by cycoburns at 2013-02-28 13:44:18
I’ve hit a mental block here…I’m sure this should work, but it’s not. I’ve created a variable and used get-aduser to populate it, straight forward.by DonJ at 2013-02-28 13:59:52
PS Child:> [Array]$ExistingUserDetails = Get-AdUser $username -Properties GivenName,SurName,EmailAddress,Office,Title
PS Child:> $existinguserdetails
DistinguishedName : CN=blah,OU=blah,OU=blah,OU=blah,DC=blah,DC=blah,DC=blah
EmailAddress : firstname.lastname@example.org
Enabled : True
GivenName : John
Name : John Smith
ObjectClass : user
ObjectGUID : xxxxxxxx
Office : OfficeLocation
SamAccountName : JSmith
SID : S-1-1-1-11111111-1111111-111111111-11111
Surname : Smith
Title : Squire
UserPrincipalName : JSmith@blah.blah.blah
However, when trying to call particular pieces of information, such as givenname, I get nothing:
PS Child:> $existinguserdetails.surname
PS Child:> $existinguserdetails.givenname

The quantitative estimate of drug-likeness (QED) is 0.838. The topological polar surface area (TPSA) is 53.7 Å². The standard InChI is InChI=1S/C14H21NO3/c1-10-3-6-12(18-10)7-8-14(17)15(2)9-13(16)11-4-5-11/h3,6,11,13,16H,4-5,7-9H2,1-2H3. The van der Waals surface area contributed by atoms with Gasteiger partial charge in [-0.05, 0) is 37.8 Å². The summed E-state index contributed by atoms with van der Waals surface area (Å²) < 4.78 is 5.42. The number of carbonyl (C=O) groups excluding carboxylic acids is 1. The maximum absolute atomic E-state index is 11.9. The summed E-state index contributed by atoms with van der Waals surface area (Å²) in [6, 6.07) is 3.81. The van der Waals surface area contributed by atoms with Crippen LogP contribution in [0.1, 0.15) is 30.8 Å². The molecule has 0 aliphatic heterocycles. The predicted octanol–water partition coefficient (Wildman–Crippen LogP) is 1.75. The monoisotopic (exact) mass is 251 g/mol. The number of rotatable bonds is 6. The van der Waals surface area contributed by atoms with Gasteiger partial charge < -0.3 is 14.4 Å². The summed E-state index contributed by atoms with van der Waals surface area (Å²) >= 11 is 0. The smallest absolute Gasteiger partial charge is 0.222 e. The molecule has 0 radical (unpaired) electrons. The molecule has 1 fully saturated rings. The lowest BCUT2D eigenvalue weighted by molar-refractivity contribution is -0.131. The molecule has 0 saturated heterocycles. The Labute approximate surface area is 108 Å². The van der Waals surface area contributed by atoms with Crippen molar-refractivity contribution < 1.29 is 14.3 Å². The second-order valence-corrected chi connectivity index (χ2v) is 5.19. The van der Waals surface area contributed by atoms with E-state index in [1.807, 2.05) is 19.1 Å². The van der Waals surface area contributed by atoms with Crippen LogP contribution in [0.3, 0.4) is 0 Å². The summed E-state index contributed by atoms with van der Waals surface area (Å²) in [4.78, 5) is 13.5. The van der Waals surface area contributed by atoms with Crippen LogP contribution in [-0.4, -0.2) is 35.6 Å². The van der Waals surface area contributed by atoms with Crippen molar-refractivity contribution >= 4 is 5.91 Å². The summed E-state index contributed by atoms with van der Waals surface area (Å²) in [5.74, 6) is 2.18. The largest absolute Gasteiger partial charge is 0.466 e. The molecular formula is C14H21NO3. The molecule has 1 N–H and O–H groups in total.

I thought i could query the array like this, and it should jsut return “John”. What I am getting inside my script when I query $existinguserdetails, is just the first line returned, the “DistinguishedName” value only.
Literally if I do a “write-host $existinguserdetails”, I get one line only. Even though when I manually run the commands it returns the 13 lines.
So… that’s because you created an array. You have to tell it which array element you want. Since there’s likely only one, $existinguserdetails.surname should work.
One doesn’t “query” an array. You just access data in it. Querying implies it’s going to search something for you, and it ain’t.
Curious: Why are you casting it as an array? Get-ADUser will return a single object if there’s only one match, and return a collection (array) if there’s more than one match. Do you need to force it into an array?